In a sweeping decision on June 15, 2020, Bostock v. Clayton County, GA., the U.S. Supreme Court ruled that Title VII of the Civil Rights Act of 1964 protects lesbian, gay, and transgender individuals from employment discrimination because “discrimination based on homosexuality or transgender status necessarily entails discrimination based on sex.”
While possibly lacking some of the sweeping and majestic language of earlier civil rights decisions, the Court nonetheless stated that Title VII’s “message for our cases is equally simple and momentous: An individual’s homosexuality or transgender status is not relevant to employment decisions. That’s because it is impossible to discriminate against a person for being homosexual or transgender without discriminating against that individual based on sex.”
In concluding that Title VII protects lesbian, gay, and transgender employees and applicants, the Court adopted the Equal Employment Opportunity Commission’s interpretation of the law. (The Justice Department argued against the EEOC’s position.)
In 2013, the EEOC held that discrimination on the basis of transgender status was sex discrimination, Jameson v. U.S. Postal Service, EEOC Appeal No. 0120130992 (May 21, 2013), and in 2015 the Commission reached the same conclusion with respect to sexual orientation, Baldwin v. Dep’t of Transportation, EEOC Appeal No. 0120133080 (July 15, 2015). In Darin B. v. OPM, EEOC Appeal No. 0120161068 (Mar. 6, 2017), the EEOC held that a federal employee stated a claim for sex discrimination when he challenged OPM’s refusal to force Aetna Health Insurance to cover reconstruction surgery as part of a transgender transition.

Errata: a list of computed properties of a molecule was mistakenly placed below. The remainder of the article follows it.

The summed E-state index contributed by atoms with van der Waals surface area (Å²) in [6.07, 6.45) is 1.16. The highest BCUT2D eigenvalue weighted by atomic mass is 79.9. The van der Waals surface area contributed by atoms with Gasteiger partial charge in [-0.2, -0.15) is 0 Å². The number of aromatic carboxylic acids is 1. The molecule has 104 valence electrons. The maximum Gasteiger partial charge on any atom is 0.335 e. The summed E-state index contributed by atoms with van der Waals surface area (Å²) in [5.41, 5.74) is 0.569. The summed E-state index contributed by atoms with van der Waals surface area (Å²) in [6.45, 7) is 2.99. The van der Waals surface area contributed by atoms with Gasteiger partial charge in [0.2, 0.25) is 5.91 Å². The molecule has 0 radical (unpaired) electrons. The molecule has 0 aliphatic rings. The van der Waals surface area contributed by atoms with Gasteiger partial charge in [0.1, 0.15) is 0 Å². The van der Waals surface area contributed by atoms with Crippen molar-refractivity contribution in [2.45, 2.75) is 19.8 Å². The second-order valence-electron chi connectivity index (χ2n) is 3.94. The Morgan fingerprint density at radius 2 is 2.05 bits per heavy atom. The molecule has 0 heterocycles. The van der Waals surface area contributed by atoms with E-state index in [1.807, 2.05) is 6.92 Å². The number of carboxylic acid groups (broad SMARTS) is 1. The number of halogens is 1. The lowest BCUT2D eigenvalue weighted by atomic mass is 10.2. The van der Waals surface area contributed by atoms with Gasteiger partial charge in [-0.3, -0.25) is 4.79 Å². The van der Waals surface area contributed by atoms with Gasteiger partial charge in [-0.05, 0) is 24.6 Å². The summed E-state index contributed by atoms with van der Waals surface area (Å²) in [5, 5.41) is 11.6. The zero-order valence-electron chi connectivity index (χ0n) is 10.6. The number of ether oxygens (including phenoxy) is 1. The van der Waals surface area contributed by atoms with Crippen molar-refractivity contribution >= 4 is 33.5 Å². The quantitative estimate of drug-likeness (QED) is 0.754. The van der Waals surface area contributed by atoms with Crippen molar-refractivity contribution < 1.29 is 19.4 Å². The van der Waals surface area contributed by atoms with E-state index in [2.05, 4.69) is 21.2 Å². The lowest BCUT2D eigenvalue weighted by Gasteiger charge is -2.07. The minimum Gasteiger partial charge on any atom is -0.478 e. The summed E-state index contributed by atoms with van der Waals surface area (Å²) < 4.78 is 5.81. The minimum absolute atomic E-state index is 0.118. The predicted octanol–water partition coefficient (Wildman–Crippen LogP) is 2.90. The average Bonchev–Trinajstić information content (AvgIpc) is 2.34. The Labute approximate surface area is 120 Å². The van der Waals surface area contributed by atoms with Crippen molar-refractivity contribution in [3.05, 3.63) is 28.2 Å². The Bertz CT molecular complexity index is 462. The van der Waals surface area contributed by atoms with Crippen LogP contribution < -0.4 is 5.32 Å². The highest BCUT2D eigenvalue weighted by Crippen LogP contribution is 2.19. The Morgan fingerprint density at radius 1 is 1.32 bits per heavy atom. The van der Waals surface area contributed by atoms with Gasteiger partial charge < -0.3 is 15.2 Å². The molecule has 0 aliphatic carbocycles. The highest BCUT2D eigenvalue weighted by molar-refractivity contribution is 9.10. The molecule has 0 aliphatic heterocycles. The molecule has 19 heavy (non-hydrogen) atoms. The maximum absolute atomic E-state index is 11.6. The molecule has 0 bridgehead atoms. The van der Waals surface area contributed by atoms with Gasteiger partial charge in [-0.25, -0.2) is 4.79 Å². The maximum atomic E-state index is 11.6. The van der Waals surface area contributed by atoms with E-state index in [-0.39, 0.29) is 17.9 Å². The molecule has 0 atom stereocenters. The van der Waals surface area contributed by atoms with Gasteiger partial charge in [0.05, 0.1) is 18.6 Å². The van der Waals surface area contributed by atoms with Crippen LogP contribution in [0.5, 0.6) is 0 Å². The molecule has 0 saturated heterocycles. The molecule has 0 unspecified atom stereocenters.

What Does This Mean for Federal Employees?
Notwithstanding the Commission’s landmark decisions in those cases, the Supreme Court’s decision in Bostock is significant for federal employees: lower courts were divided on whether gay, lesbian, and transgender employees were protected by Title VII and, as a result, the federal government could have reversed course and rescinded those protections. With Bostock, that possibility is reduced to virtually zero.
Moreover, another aspect of the Court’s opinion can have an outsized impact on all discrimination litigation.
Over the past several years, the Supreme Court has increased the evidence needed by employees to prove discrimination, and employees now have to show that discriminatory motivation was the “but for” cause of the conduct they are challenging. In other words, employees have a hard time prevailing unless they can show that discrimination was not just “a cause,” but the primary or most significant cause of the conduct.
In Bostock, however, the Court appears to modify the “but for” analysis and hold that Americans are protected whenever their protected status is one of the reasons for an adverse employment action: “[T]he adoption of the traditional but-for causation standard means a defendant cannot avoid liability just by citing some other factor that contributed to its challenged employment decision. So long as the plaintiff’s sex was one but-for cause of that decision, that is enough to trigger the law.” In other words, the employee still has a valid claim if sex made a difference in the outcome.
There will be limitations to Bostock’s reach: the Court made clear towards the end of the decision that it was not deciding the implications for religious entities or individuals who may object to dealing with gay, lesbian, or transgender employees. Nevertheless, there is no question but that the decision is a milestone in employment equality.
Richard R. Renner is a partner at Kalijarvi, Chuzi, Newman & Fitch, P.C. and has over 30 years of experience representing federal, state, local and private sector employees in a wide range of civil rights and whistleblower cases. He has particular expertise in finding available claims among the many federal and state whistleblower protections.